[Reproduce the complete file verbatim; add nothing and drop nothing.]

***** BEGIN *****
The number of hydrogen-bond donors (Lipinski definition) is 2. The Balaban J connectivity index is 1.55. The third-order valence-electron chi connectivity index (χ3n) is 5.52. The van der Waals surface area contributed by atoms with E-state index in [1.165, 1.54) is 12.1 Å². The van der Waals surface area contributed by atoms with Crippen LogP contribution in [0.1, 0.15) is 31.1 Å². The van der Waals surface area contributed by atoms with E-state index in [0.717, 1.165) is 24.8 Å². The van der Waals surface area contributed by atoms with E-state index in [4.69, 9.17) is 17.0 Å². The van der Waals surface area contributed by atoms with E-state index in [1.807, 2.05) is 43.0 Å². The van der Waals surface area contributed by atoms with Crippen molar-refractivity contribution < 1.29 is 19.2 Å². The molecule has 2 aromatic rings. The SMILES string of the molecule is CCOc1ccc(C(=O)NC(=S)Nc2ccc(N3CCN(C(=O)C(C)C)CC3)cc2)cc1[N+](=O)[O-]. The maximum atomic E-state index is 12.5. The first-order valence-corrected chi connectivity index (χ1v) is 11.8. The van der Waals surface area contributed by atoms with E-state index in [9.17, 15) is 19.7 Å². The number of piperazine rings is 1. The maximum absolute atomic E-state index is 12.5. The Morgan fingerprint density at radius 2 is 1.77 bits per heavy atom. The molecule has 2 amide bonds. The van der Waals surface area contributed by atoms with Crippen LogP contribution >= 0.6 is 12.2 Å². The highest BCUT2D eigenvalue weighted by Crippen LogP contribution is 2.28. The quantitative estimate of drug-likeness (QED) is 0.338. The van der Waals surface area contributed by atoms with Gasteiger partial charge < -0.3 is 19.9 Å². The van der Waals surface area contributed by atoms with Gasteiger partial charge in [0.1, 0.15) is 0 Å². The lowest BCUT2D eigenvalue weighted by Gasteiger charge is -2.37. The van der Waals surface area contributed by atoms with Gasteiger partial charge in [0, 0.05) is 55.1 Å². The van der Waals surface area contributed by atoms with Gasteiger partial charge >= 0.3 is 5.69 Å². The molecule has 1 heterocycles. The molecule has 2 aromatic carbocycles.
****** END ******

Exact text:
The number of hydrogen-bond donors (Lipinski definition) is 2. The Balaban J connectivity index is 1.55. The third-order valence-electron chi connectivity index (χ3n) is 5.52. The van der Waals surface area contributed by atoms with E-state index in [1.165, 1.54) is 12.1 Å². The van der Waals surface area contributed by atoms with Crippen LogP contribution in [0.1, 0.15) is 31.1 Å². The van der Waals surface area contributed by atoms with E-state index in [0.717, 1.165) is 24.8 Å². The van der Waals surface area contributed by atoms with E-state index in [4.69, 9.17) is 17.0 Å². The van der Waals surface area contributed by atoms with E-state index in [1.807, 2.05) is 43.0 Å². The van der Waals surface area contributed by atoms with Crippen molar-refractivity contribution < 1.29 is 19.2 Å². The molecule has 2 aromatic rings. The SMILES string of the molecule is CCOc1ccc(C(=O)NC(=S)Nc2ccc(N3CCN(C(=O)C(C)C)CC3)cc2)cc1[N+](=O)[O-]. The maximum atomic E-state index is 12.5. The first-order valence-corrected chi connectivity index (χ1v) is 11.8. The van der Waals surface area contributed by atoms with E-state index in [9.17, 15) is 19.7 Å². The number of piperazine rings is 1. The maximum absolute atomic E-state index is 12.5. The Morgan fingerprint density at radius 2 is 1.77 bits per heavy atom. The molecule has 2 amide bonds. The van der Waals surface area contributed by atoms with Crippen LogP contribution >= 0.6 is 12.2 Å². The highest BCUT2D eigenvalue weighted by Crippen LogP contribution is 2.28. The quantitative estimate of drug-likeness (QED) is 0.338. The van der Waals surface area contributed by atoms with Gasteiger partial charge < -0.3 is 19.9 Å². The van der Waals surface area contributed by atoms with Gasteiger partial charge in [0.1, 0.15) is 0 Å². The lowest BCUT2D eigenvalue weighted by Gasteiger charge is -2.37. The van der Waals surface area contributed by atoms with Gasteiger partial charge in [0, 0.05) is 55.1 Å². The van der Waals surface area contributed by atoms with Gasteiger partial charge >= 0.3 is 5.69 Å². The molecule has 1 heterocycles. The molecule has 2 aromatic carbocycles.